In 14 years on Saturday Night Live, Darrell Hammond did many impressions, including Bill Clinton, Al Gore and Sean Connery. Few of his cast members knew that Hammond struggled with drugs, alcohol and self-cutting as the result of childhood abuse.
In his memoir God, If You're Not Up There, I'm F-----: Tales of Stand-Up, 'Saturday Night Live' and Other Mind-Altering Mayhem, Hammond details the systematic brutality he suffered at the hands of his mother, who beat him, stabbed him and tortured him with a hammer and electrical outlet.
Kentucky's gubernatorial race and Mississippi's personhood amendment are gaining wide attention as some states are observing election day on Tuesday. Also, Herman Cain is continuing to defend himself against sexual harassment charges. And can President Obama rally young voter support like he did four years ago? Host Michel Martin hears from Pulitzer Prize-winning journalist Cynthia Tucker and U.S. News and World Report Columnist Mary Kate Cary.
This year, seven states have passed new, tighter voter I.D. laws. Supporters say they protect the integrity of elections, but critics say they could keep minorities and poor people from voting. Host Michel Martin hears both sides of the issue with law professor Spencer Overton and the Heritage Foundation's Hans von Spakovsky.
On Tuesday, Ohioans will vote on a controversial law that limits collective bargaining rights for public employees. Signed earlier this year by the state's governor, the law also requires those employees to contribute more for their health and retirement benefits. Now union members are trying to repeal the law. Host Michel Martin speaks with Hiram College Professor of Political Science Jason Johnson.
When the Empire State Building was constructed in 1931, it stood 1,250 feet tall. The famous skyscraper was the world's tallest building — and held that title for more than 40 years.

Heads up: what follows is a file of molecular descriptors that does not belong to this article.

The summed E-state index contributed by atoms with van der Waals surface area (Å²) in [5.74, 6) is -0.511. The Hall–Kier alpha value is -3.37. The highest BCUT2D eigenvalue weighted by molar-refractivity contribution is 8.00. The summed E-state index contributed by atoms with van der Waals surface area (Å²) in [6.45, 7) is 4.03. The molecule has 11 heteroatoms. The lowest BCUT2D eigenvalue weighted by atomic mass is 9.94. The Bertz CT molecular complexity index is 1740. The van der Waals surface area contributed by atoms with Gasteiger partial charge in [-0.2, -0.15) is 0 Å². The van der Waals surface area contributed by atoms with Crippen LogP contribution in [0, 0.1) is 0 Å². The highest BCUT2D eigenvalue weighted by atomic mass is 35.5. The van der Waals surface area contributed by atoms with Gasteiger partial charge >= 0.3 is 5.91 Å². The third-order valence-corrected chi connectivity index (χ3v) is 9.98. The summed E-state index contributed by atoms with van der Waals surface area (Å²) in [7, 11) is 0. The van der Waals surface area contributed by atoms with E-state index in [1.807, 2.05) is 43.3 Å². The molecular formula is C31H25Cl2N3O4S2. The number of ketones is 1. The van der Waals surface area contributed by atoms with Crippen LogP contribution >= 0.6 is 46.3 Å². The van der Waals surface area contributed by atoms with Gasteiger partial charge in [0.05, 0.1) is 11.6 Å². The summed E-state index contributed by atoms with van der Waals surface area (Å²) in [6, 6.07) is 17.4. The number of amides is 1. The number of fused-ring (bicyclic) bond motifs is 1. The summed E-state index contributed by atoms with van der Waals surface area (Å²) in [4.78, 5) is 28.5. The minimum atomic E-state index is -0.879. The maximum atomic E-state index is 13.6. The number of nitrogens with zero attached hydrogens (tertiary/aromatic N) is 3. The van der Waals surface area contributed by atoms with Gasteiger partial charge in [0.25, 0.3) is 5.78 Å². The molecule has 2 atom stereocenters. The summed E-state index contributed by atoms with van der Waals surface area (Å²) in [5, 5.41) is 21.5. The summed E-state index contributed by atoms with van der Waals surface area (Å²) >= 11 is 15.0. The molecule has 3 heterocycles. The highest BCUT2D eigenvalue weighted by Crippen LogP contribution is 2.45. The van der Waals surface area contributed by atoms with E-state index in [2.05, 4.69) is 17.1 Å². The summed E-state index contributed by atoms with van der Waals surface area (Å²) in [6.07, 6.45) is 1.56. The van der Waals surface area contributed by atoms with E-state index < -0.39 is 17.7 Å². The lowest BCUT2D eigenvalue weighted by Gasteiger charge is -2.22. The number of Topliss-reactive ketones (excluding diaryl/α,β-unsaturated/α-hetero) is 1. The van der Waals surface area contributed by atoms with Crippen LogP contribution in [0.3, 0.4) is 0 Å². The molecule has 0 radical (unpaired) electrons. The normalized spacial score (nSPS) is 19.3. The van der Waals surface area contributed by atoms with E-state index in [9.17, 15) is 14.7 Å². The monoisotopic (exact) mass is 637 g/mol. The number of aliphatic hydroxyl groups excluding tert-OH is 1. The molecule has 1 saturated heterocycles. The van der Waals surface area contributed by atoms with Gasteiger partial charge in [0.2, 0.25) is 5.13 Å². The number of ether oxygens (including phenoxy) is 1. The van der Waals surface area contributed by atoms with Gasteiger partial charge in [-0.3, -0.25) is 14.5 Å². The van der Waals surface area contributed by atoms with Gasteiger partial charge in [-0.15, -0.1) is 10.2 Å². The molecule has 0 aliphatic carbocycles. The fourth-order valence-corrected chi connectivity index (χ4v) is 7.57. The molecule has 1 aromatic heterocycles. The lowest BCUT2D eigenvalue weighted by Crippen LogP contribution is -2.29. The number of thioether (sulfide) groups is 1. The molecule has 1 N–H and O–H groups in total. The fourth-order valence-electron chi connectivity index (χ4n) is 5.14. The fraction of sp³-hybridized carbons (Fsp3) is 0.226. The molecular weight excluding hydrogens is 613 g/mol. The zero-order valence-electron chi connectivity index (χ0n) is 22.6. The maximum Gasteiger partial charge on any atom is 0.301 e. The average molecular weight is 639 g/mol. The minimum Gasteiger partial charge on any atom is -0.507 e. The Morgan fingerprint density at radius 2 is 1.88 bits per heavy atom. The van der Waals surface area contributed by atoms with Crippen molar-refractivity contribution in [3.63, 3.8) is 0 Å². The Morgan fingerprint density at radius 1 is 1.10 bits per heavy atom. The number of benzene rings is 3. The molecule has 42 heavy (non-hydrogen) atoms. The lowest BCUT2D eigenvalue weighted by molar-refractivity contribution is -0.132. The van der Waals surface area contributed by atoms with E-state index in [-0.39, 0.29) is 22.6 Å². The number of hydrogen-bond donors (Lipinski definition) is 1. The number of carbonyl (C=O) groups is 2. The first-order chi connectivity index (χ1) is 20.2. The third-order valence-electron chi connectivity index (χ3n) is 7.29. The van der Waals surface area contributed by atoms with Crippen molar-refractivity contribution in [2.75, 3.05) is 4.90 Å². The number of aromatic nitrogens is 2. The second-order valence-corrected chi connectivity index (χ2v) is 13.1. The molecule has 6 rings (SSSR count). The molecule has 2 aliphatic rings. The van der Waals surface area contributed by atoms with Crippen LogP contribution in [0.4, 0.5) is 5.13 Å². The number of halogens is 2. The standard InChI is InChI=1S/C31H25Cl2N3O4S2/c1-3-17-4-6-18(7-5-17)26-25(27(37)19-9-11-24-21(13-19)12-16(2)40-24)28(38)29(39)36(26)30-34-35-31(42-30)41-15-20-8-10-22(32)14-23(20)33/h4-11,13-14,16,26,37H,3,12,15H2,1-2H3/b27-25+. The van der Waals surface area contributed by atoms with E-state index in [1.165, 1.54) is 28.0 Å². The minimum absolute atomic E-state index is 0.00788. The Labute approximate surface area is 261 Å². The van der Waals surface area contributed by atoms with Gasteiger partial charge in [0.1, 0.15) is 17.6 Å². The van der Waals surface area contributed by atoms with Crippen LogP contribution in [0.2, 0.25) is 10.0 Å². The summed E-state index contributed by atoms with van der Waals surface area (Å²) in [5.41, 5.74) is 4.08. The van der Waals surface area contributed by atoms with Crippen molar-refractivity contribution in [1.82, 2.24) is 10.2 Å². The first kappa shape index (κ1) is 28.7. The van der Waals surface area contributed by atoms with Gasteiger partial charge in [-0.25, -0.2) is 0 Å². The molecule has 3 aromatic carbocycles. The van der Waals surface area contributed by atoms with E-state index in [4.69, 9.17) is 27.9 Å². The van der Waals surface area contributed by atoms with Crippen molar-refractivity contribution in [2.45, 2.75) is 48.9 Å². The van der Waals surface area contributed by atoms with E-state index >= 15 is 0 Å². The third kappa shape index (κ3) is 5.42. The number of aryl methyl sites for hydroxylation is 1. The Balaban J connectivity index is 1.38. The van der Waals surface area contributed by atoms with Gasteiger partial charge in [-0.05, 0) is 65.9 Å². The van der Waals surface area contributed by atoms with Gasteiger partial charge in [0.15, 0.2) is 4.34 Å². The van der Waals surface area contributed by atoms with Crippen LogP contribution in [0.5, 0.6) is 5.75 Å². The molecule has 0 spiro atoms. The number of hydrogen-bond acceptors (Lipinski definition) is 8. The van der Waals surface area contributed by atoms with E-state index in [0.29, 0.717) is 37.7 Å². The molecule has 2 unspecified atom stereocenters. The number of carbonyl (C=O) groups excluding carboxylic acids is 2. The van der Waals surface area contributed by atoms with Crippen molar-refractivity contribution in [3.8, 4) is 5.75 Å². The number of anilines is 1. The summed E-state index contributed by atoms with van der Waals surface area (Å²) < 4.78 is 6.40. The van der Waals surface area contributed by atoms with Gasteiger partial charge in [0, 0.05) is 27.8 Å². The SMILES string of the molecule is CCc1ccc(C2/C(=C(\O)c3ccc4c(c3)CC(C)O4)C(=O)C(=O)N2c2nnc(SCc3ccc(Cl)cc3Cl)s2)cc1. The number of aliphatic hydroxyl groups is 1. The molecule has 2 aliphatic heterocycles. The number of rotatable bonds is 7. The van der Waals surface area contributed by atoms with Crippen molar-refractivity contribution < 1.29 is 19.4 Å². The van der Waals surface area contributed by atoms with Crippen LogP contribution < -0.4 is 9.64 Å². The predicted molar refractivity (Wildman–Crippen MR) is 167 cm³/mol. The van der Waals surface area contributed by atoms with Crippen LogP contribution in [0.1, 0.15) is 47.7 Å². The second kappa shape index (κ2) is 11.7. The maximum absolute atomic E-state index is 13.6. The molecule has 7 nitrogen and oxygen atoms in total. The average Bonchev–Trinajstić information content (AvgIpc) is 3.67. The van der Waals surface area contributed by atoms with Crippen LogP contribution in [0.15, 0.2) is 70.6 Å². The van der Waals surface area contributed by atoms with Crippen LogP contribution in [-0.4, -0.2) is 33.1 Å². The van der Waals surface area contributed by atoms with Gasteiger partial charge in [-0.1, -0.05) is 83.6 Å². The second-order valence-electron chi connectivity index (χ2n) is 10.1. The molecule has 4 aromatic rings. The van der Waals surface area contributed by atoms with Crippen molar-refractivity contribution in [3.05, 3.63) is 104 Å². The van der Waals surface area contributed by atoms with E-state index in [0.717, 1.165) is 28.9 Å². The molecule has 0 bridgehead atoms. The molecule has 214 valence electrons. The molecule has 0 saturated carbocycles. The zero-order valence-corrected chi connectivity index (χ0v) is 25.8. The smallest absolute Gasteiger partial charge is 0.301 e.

Today the world's tallest building is the Burj Khalifa in Dubai. It stretches more than 1,000 feet above the Empire State Building — 2,717 feet into the air. The Burj Khalifa smashed the record held by Taiwan's Taipei 101, a landmark skyscraper with 101 floors. And at 1,666-feet, Taipei 101 tops the Petronas Towers in Kuala Lumpur by 183 feet.
Attorney Gloria Allred's office just sent this message to reporters:
"A woman who alleges that she was sexually harassed by Presidential hopeful, Herman Cain, when she sought his help with an employment issue when he was President of the National Restaurant Association will hold a news conference with her Attorney, Gloria Allred on Monday, November 7th, at 1:30 p.m. (e.s.t.) at the Friars Club, 57 East 55th Street New York, NY 10022.
The mayor of Hattiesburg, Miss., Democrat Johnny DuPree, is the first black candidate to win a major party's nomination for governor in the state since Reconstruction. He's a long shot in the election against a well-funded lieutenant governor, Republican Phil Bryant. DuPree is not focusing on race, saying he'd rather talk about issues and his leadership skills.
You didn't have to be a boxing fan in the '70s to know the name Joe Frazier and to know that he'll forever be linked to Muhammad Ali.
Smokin' Joe was, as The Associated Press reminds us, the first man to beat Ali, "knocking him down and taking a decision in the so-called Fight of the Century at Madison Square Garden in 1971. He would go on to lose two more fights to Ali, including the epic 'Thrilla in Manila.' "
In Los Angeles: A man dressed as John Lennon at the "Move Your Money" protest on Saturday. He and others protested bank fees and pushed for "good jobs."
There's been a huge increase in the wealth gap between older Americans and those just entering adulthood, according to a new analysis of Census Bureau data done by the Pew Research Center.
According to Pew's study:
In 2009, "households headed by adults ages 65 and older ... had 47 times as much net wealth as the typical household headed by someone" under 35 years of age. Pew says that "back in 1984, this had been a less lopsided 10-to-1 ratio."
Aug. 6, 1999: Penn State head football coach Joe Paterno, right, with his then-defensive coordinator Jerry Sandusky.
The alleged sexual abuse of children by a former assistant coach on the Penn State University football team was allowed to continue for at least a decade because of "a culture that did nothing to stop it" at the school, Pennsylvania State Police Commissioner Frank Noonan just told reporters in Harrisburg.